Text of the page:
Instead, I would recommend you link a credit or debit card to Coinbase. This will allow you to purchase some amount of coins immediately, and then immediately send them off wherever you want — your wallet, another exchange, etc. At the time of this writing Coinbase offers three coins: Bitcoin (BTC), Ethereum (ETH), and Litecoin (LTC).

What to Buy First?

In my opinion if you intend to buy lesser-known coins like QSP, ETH is the best choice to buy here. Why? Well, with regards to LTC, the reason is clear: other exchanges like Binance offer direct trading pairs for BTC and ETH, but not LTC or any other currency. What this means is that you could directly exchange your ETH for QSP, or your BTC for QSP, but you’d have to perform another step if you wanted to trade your LTC for QSP (and that means more fees!). Obviously we don’t want to waste even one cent if we can avoid it, so LTC is out.

With regards to BTC, at the time of this writing there have been a lot of rumblings about high transaction fees, slow transaction times, etc. Exchanges often overpay these fees as well, and that means that you are again risking missing out on more money than you need to.

ETH is therefore currently the best choice for our purposes by default — fastest transaction speed, lowest transaction cost. So, to review: create a Coinbase account, link your credit or debit card, and purchase ETH.

I Bought ETH: What Now?

Now is the time for you to make your Binance account. Follow the link and create an account using a strong password (this should be different than the one you used for Coinbase!). There are other places where you may be able to buy QSP (Changelly, Kraken, EtherDelta, HitBTC, etc.). I cannot directly recommend most of these exchanges as I don’t have much experience with them at this point — however, I can say that I have used HitBTC and KuCoin and they have worked well for me. This guide focuses on Binance because my experience there has been 100% positive — I have transferred coins in and out of their system many times with no problems.

Once your account is made, you should set up two-factor authentication here via Google Authenticator. It’s safer, and you will need it to transfer coins out of Binance anyway. More on this later.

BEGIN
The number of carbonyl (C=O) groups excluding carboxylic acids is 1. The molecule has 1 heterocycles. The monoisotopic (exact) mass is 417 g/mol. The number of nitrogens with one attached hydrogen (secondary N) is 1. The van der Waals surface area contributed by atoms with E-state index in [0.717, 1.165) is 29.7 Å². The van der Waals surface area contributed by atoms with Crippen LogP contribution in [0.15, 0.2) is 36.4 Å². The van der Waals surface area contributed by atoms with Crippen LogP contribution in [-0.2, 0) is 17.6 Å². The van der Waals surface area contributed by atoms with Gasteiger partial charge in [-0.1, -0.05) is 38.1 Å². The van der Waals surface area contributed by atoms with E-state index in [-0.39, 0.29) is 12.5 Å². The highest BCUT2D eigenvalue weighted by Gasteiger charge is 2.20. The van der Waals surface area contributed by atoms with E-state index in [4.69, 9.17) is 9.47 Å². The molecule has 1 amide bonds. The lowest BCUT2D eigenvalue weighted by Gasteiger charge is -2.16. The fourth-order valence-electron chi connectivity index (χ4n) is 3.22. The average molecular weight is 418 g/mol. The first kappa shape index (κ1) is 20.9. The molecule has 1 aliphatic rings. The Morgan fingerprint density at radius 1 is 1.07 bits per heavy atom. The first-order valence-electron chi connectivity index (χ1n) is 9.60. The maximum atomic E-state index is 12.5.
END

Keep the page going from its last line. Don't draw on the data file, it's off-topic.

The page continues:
After your Binance account is made, click “Funds” at the top right, then “Deposits Withdrawals” beneath it. Find Ethereum in the list and click the “Deposit” button on the far right. You should end up with something that looks like this:

Depositing To Binance

Unlike the picture, there will be an “ETH Deposit Address” listed in the box at the bottom left. This is a very long series of letters and numbers, and is the fundamental basis of most if not all cryptocurrencies. An “address” is simply the destination for funds — think of it like the account and routing numbers at the bottom of your checks. For many cryptocurrencies such as Bitcoin it is possible to have multiple “receiving addresses” which point towards the same wallet.

The address listed here is Binance’s “receiving address” for your Ethereum. To the right of it is a “copy address” button — use it to put the address into your copy/paste buffer. Then, in your Coinbase account, navigate to the Accounts tab and then to your ETH Wallet. Paste in your address. You should double check that the pasted address is the same one you saw on the deposits page in Binance — you can never be too sure when it comes to security! Once you’re sure you’re sending to the right place, input the amount of ETH you’d like to send (if you just want to buy some QSP, you should send all of it) and click “Send.”